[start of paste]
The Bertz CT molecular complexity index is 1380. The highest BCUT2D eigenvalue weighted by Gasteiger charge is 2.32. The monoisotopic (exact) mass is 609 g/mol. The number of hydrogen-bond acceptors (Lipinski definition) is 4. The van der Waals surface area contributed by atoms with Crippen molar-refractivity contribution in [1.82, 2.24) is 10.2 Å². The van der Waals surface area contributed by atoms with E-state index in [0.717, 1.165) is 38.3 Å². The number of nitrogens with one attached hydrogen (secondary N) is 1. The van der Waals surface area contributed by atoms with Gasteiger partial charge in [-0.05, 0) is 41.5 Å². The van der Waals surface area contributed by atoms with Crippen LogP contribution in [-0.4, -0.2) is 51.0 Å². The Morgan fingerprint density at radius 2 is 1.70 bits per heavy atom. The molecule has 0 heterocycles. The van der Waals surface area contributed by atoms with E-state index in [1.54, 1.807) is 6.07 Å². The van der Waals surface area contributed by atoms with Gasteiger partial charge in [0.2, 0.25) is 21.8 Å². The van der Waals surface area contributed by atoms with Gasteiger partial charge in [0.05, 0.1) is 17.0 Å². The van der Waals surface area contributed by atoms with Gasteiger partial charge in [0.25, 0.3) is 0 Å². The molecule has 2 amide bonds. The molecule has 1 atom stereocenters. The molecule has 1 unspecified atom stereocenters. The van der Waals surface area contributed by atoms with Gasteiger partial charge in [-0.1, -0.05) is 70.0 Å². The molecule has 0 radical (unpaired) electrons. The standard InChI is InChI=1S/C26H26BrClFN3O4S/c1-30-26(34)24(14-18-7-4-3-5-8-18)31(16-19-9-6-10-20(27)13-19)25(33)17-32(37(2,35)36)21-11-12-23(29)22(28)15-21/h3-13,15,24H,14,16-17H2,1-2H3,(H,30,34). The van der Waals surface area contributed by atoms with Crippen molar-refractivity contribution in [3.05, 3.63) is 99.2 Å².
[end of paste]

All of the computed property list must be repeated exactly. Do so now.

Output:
The Bertz CT molecular complexity index is 1380. The highest BCUT2D eigenvalue weighted by Gasteiger charge is 2.32. The monoisotopic (exact) mass is 609 g/mol. The number of hydrogen-bond acceptors (Lipinski definition) is 4. The van der Waals surface area contributed by atoms with Crippen molar-refractivity contribution in [1.82, 2.24) is 10.2 Å². The van der Waals surface area contributed by atoms with E-state index in [0.717, 1.165) is 38.3 Å². The number of nitrogens with one attached hydrogen (secondary N) is 1. The van der Waals surface area contributed by atoms with Gasteiger partial charge in [-0.05, 0) is 41.5 Å². The van der Waals surface area contributed by atoms with Crippen LogP contribution in [-0.4, -0.2) is 51.0 Å². The Morgan fingerprint density at radius 2 is 1.70 bits per heavy atom. The molecule has 0 heterocycles. The van der Waals surface area contributed by atoms with E-state index in [1.54, 1.807) is 6.07 Å². The van der Waals surface area contributed by atoms with Gasteiger partial charge in [0.2, 0.25) is 21.8 Å². The van der Waals surface area contributed by atoms with Gasteiger partial charge in [0.05, 0.1) is 17.0 Å². The van der Waals surface area contributed by atoms with Gasteiger partial charge in [0.25, 0.3) is 0 Å². The molecule has 2 amide bonds. The molecule has 1 atom stereocenters. The molecule has 1 unspecified atom stereocenters. The van der Waals surface area contributed by atoms with Gasteiger partial charge in [-0.1, -0.05) is 70.0 Å². The molecule has 0 radical (unpaired) electrons. The standard InChI is InChI=1S/C26H26BrClFN3O4S/c1-30-26(34)24(14-18-7-4-3-5-8-18)31(16-19-9-6-10-20(27)13-19)25(33)17-32(37(2,35)36)21-11-12-23(29)22(28)15-21/h3-13,15,24H,14,16-17H2,1-2H3,(H,30,34). The van der Waals surface area contributed by atoms with Crippen molar-refractivity contribution in [3.05, 3.63) is 99.2 Å².